• Report this Comment On May 26, 2014, at 11:57 AM, eyeforeye42 wrote:

    Absolutely. I know of a case where a state worker cried discrimination at everything she thought was owed to her or despite she was an awful worker. A real head problem! Lo an behold she up an marries a person with a death penalty conviction. Best scenario is she wanted a legal name change for what ever reason she has. Stays married for 10-15 years when lo and behold the death sentence is ruled unconstitutional and the fellows conviction is x years to life and as his good behavior in prison is in his favor, he calls up his "wife" and says honey, I'm out of jail next week, I'm coming home. She instantly files for divorce and gets it. 5 years later she is up for retirement with all the benefits and guess who shows up for his cut? Mr. X Jailbird and low an behold he gets his cut out of her retirement. Story ends well for all but the not so nice woman with the head problems.

  • Report this Comment On May 26, 2014, at 3:28 PM, greyhound44 wrote:

    I was married (to the same woman) for nearly 28 years with 3 children and have been divorced (both never remarried) for 18.5 years).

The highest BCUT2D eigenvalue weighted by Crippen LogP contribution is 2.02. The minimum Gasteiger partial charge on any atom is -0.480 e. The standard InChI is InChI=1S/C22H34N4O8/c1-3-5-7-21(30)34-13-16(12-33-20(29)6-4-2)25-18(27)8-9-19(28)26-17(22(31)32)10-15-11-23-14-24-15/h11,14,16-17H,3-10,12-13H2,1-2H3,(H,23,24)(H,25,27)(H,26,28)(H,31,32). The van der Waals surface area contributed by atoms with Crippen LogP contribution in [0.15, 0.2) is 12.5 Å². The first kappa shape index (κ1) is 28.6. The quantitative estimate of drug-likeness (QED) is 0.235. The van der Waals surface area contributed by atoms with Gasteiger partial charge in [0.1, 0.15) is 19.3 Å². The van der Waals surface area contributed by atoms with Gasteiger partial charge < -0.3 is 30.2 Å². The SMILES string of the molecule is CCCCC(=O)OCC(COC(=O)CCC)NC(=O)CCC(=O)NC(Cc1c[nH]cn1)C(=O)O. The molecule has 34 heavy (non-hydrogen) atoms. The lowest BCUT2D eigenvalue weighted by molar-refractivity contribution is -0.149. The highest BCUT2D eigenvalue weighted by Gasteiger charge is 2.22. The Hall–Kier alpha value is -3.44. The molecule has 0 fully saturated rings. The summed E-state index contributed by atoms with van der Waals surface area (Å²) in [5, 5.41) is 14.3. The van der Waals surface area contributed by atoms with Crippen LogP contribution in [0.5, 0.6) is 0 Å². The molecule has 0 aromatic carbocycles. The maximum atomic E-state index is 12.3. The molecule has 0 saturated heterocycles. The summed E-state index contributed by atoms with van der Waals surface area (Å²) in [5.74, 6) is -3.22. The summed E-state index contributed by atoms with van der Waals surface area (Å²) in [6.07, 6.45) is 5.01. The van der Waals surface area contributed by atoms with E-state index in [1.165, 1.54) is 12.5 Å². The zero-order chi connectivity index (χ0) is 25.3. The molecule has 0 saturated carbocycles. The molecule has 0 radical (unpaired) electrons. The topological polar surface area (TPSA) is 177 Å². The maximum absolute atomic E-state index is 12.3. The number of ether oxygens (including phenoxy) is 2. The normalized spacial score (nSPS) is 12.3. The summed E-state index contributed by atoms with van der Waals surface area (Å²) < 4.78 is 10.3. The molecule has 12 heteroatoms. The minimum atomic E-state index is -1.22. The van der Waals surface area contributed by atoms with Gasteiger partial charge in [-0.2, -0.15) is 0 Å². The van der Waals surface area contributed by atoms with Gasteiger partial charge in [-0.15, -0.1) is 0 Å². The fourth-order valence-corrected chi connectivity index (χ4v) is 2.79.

I paid MAX SS portion of FICA for 35 + years and took MAX SS retirement benefits (reduced for age) at 62. I'm 69.5 and she will be 69 in July.

    Hey, if she outlives me, I could care less what the FEDs owe her!!!!

    retired expatriate (11 years in Conde Nast's 2013 "World's Best City" MD: NBME; ABIM; ABNM; ABR; w/spec comp NR

  • Report this Comment On May 26, 2014, at 5:19 PM, youstink wrote:

    the author of this article writes in a confusing way. SIMPLIFY O.K.?

  • Report this Comment On May 26, 2014, at 5:22 PM, youstink wrote:

    O.K., O.K., I get it now. I just pushed play, over and over again. I'm alright now. thanks.

  • Report this Comment On May 27, 2014, at 1:05 AM, SharonGR wrote: